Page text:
Google has successfully been sued by an Australian man after a six-person supreme court jury found the search engine Goliath guilty of defamation charges.
Michael Trkulja, of Melbourne, decided to take legal action against Google when requests to remove content from Google’s image search was ignored.
Mr Trkulja first became upset with the search engine in 2009. Whenever his name was typed into Google’s image search, photos would appear of Mr Trkulja alongside a well known gangland figure – Tony Mokbel. The Google search results also linked to a now defunct Melbourne Crime website where photos labelled with his name could be found.
Google’s lawyers used the “innocent dissemination” defence, arguing that it was not the publisher of the material and only indexing the links to the website and images. Google claimed it was merely providing links to the content without realising it was defamatory.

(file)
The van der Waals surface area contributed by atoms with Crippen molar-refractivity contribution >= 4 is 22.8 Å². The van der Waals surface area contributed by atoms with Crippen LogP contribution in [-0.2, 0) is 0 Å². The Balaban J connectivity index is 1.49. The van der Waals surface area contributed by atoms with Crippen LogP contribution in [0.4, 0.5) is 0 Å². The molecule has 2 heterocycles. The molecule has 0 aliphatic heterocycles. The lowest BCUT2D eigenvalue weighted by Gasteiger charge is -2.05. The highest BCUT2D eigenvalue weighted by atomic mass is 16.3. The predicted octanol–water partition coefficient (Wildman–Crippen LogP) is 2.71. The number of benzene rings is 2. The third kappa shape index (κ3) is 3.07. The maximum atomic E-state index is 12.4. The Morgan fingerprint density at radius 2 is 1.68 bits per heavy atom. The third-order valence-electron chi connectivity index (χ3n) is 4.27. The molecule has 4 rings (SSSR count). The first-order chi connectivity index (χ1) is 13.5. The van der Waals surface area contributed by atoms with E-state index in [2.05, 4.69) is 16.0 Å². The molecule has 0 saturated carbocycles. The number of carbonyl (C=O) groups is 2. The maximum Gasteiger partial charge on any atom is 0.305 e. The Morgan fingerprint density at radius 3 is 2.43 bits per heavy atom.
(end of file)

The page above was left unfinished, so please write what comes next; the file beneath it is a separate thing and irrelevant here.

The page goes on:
The jury rejected Google’s defence because Mr Trkulja had contacted the search engine in 2009 asking for the images to be taken down. However, since Mr Trkulja had incorrectly filled out the form for reporting offensive material by not including the URL of the images, the jury did not hold the search engine liable for the search results themselves.
Mr Trkulja, who also won a similar case against rival search engine Yahoo! earlier this year, is said to be “over the moon” with the decision. In an interview with an Australian newspaper, he had this to say:
I feel great, I feel vindicated. It was a David and Goliath battle, a single man standing against a giant using all money and power available to them to squash an innocent person.
The images are no longer indexed by Google’s search engine, but being wrongly associated with a gangland figure has caused much distress to Mr Trkulja:
I wouldn’t wish to my worst enemy what I went through
The judge is expected to make a ruling on damages next Monday but may be similar to the $225,000 he was awarded from wining the Yahoo! case.
Google refused to make any comment on the case.